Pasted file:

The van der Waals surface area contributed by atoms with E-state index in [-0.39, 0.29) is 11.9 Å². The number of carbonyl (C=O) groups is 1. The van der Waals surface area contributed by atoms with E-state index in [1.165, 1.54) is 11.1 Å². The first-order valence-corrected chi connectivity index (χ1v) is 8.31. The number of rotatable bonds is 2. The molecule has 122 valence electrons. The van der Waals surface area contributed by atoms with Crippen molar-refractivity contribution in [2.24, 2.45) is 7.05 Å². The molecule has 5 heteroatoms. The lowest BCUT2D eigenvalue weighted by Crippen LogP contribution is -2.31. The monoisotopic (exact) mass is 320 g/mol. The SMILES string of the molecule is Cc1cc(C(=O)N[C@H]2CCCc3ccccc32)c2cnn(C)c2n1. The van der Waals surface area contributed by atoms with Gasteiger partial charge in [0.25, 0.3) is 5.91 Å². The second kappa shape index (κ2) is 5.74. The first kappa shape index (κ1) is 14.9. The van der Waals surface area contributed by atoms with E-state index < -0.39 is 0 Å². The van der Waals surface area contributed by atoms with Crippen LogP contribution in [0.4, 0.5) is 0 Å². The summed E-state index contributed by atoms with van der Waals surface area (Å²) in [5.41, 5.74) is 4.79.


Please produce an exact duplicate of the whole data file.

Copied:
The van der Waals surface area contributed by atoms with E-state index in [-0.39, 0.29) is 11.9 Å². The number of carbonyl (C=O) groups is 1. The van der Waals surface area contributed by atoms with E-state index in [1.165, 1.54) is 11.1 Å². The first-order valence-corrected chi connectivity index (χ1v) is 8.31. The number of rotatable bonds is 2. The molecule has 122 valence electrons. The van der Waals surface area contributed by atoms with Crippen molar-refractivity contribution in [2.24, 2.45) is 7.05 Å². The molecule has 5 heteroatoms. The lowest BCUT2D eigenvalue weighted by Crippen LogP contribution is -2.31. The monoisotopic (exact) mass is 320 g/mol. The SMILES string of the molecule is Cc1cc(C(=O)N[C@H]2CCCc3ccccc32)c2cnn(C)c2n1. The van der Waals surface area contributed by atoms with Gasteiger partial charge in [0.25, 0.3) is 5.91 Å². The second kappa shape index (κ2) is 5.74. The first kappa shape index (κ1) is 14.9. The van der Waals surface area contributed by atoms with E-state index < -0.39 is 0 Å². The van der Waals surface area contributed by atoms with Crippen LogP contribution in [0.4, 0.5) is 0 Å². The summed E-state index contributed by atoms with van der Waals surface area (Å²) in [5.41, 5.74) is 4.79.